- Women still have to work harder than men to fit in to the workplace
- Working mothers struggle to balance work and home
- Some women are delaying parenthood to further their careers
When it comes to equality in business, we have come a long way from the days when women were secretaries and personal assistants, and nowadays many women have broken through the glass ceiling.
However, it is a hard won victory for most and comes at a cost for women who constantly juggle their roles as business women, wives and mothers.
According to a survey done amongst working women by Executive Life Coach Jason Bernic, women still have to work extra hard to compete with men in the workplace to achieve equal status and many feel like they have to put on a persona to fit in and succeed – often holding themselves back or making themselves 'smaller'.
Putting on a fake persona
Benric says the results of the survey were extremely interesting and some of the more disturbing findings include the fact that sexual harassment – either subtle and underhanded or brazen and obvious – is still occurring in the workplace.
In fact, some women wear fake wedding rings to try 'protect' themselves from unwanted advances; many women are still earning less than their male counterparts; and female professionals who hold senior positions have been asked when their (male) boss will be arriving, he revealed.
Juggling work and home life
But most telling from the survey is the struggle that women have in balancing their work life with their roles as mothers and nurturers, he says.
According to Bernic, out of all the survey respondents interviewed the challenge of juggling being a working professional and a mother came up as a primary concern.
"For women who have not yet started their families there is a huge worry that taking time off work for maternity leave will result in them losing their hard won footing within the organisation and being seen as obsolete," he says.
One of the women interviewed commented that letting someone else take over her job for several months comes with the worry that they will replace her and she will return to work only to discover she has become irrelevant.
Delaying starting a family
For this reason many working women are delaying having a much wanted baby until they feel more secure in their career status.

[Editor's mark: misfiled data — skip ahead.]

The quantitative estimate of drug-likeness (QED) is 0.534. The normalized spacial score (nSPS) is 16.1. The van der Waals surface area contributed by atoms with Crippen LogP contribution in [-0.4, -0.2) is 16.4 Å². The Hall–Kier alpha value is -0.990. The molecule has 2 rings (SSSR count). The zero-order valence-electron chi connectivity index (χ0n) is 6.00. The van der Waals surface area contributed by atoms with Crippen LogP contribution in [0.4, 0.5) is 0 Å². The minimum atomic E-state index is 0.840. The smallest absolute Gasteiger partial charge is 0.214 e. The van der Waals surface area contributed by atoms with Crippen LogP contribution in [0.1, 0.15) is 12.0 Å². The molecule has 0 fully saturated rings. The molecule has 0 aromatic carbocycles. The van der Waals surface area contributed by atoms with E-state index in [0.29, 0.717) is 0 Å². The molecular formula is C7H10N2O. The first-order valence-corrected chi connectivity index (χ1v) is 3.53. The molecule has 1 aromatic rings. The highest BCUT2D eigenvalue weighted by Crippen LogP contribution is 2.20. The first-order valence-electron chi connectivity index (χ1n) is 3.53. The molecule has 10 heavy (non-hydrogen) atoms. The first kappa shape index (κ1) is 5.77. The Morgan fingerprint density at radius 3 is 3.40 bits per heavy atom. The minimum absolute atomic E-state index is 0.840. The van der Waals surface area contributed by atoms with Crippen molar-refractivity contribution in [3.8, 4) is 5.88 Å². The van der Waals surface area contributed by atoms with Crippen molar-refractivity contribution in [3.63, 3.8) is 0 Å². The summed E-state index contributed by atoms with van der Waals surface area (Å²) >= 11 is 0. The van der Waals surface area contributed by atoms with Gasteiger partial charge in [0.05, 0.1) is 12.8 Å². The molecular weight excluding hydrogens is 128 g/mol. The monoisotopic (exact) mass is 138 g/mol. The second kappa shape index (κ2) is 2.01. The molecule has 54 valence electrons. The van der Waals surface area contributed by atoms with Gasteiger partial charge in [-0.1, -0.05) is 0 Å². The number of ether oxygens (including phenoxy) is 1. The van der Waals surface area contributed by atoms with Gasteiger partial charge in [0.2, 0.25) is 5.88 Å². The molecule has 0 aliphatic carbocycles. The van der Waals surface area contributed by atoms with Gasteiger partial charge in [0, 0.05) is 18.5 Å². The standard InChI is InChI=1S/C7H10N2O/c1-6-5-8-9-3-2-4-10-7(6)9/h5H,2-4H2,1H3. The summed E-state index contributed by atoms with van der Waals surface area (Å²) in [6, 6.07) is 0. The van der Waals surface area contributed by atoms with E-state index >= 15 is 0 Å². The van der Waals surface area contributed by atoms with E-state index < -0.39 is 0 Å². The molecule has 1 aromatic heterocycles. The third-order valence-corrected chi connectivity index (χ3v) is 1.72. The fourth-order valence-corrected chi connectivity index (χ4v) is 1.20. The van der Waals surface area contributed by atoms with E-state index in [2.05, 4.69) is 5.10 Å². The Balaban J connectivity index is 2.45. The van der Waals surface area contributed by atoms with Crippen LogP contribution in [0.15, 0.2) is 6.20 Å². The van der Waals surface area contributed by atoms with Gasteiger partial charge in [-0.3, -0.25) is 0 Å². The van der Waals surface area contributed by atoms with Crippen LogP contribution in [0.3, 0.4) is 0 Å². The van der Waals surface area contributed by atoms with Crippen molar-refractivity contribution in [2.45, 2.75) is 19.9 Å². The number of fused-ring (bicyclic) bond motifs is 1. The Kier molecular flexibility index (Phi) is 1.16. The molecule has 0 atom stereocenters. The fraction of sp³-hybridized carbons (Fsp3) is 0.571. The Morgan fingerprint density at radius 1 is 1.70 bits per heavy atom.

However, this compromise brings with it its own set of frustrations.
One of the survey participants commented that one of her biggest regrets was not having a second child because of her career commitments, and "On the flip side – men do not have to put their careers on hold to start a family".
Climbing the ranks at work whilst still trying to juggle the responsibilities of motherhood is a hugely daunting task and many women in the survey agreed that workplaces generally do not grant much leniency to working moms.
Guilt, guilt and more guilt
"The constant guilt experienced is not to be underestimated," admitted one of the surveyed women.
"When I take time away from work to handle my children’s needs I feel guilty, when I take time away from my family for work I feel guilty – it is a constant feeling of being pulled in two different directions," she said.
Another respondent explained that "You have to work as if you’re not a mom, and mother as if you don’t have a job or business."
Bernic says "The fact remains that for most families it is the mother who shoulders the lion’s share of responsibilities and tasks when it comes to the children, from early morning wake ups and prepping the kids for school, through to extracurricular activities, play dates, grocery shopping and more."
He adds that "We dads often drop the kids off at school on our way to work and that is where our involvement in their busy daily schedules ends, whilst moms will pop out the office during their lunch break to sort out their children’s needs, they will arrange to leave a bit early to drive them to after school events – the examples are endless."
Out of sight, out of mind
Unfortunately, and corroborated by the survey, he adds, many workplaces favour employees that are seen in the office.
They do not take into consideration the fact that a working mother may leave the office at 3pm to handle her children’s needs but will then work from home until 9pm or later to catch up on their workload.
"Many employers have a mindset that if they don’t actually physically see an employee working then they are not performing or delivering," he explains.
Workplace competitiveness and a lack of bonding
Another issue that came up in the survey was competitiveness in the workplace between women who sometimes feel threatened by their female co-workers – particularly those that do not have to consider the work/parent juggling act.
Hand in hand with this is the fact that – according to the survey – it can be difficult for female co-workers to bond or develop a connection outside of the office.
"Again, their role as mothers impacts this as most women spend their time outside of the office engaged in family activities and responsibilities – there is no equivalent to the golf course or the local bar for working moms," Bernic says.
Bernic explains that he initiated this survey to help get a better understanding of the issues facing women in business to assist him hone his group coaching circle called Women In Business, which is an immersive group coaching experience for female entrepreneurs, business owners and executives.
Submitted to Parent24 by Bernic's Women In Business
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